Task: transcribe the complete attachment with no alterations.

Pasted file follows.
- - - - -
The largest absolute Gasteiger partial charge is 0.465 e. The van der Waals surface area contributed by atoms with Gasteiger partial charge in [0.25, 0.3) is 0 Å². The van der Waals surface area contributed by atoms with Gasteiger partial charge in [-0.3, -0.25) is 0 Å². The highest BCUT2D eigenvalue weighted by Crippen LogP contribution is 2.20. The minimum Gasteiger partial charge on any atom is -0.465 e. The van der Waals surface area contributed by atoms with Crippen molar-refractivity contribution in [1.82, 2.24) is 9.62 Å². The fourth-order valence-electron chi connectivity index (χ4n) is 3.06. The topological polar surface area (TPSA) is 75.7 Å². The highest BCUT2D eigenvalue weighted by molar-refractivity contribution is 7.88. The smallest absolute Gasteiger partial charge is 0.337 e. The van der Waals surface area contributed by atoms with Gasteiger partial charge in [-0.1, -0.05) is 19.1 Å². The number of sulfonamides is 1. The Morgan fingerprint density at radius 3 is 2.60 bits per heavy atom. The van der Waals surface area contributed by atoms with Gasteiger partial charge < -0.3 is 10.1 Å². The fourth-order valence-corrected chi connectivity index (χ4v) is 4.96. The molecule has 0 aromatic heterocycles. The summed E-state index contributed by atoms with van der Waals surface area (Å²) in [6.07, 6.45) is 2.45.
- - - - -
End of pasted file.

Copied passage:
The largest absolute Gasteiger partial charge is 0.465 e. The van der Waals surface area contributed by atoms with Gasteiger partial charge in [0.25, 0.3) is 0 Å². The van der Waals surface area contributed by atoms with Gasteiger partial charge in [-0.3, -0.25) is 0 Å². The highest BCUT2D eigenvalue weighted by Crippen LogP contribution is 2.20. The minimum Gasteiger partial charge on any atom is -0.465 e. The van der Waals surface area contributed by atoms with Crippen molar-refractivity contribution in [1.82, 2.24) is 9.62 Å². The fourth-order valence-electron chi connectivity index (χ4n) is 3.06. The topological polar surface area (TPSA) is 75.7 Å². The highest BCUT2D eigenvalue weighted by molar-refractivity contribution is 7.88. The smallest absolute Gasteiger partial charge is 0.337 e. The van der Waals surface area contributed by atoms with Gasteiger partial charge in [-0.1, -0.05) is 19.1 Å². The number of sulfonamides is 1. The Morgan fingerprint density at radius 3 is 2.60 bits per heavy atom. The van der Waals surface area contributed by atoms with Gasteiger partial charge < -0.3 is 10.1 Å². The fourth-order valence-corrected chi connectivity index (χ4v) is 4.96. The molecule has 0 aromatic heterocycles. The summed E-state index contributed by atoms with van der Waals surface area (Å²) in [6.07, 6.45) is 2.45.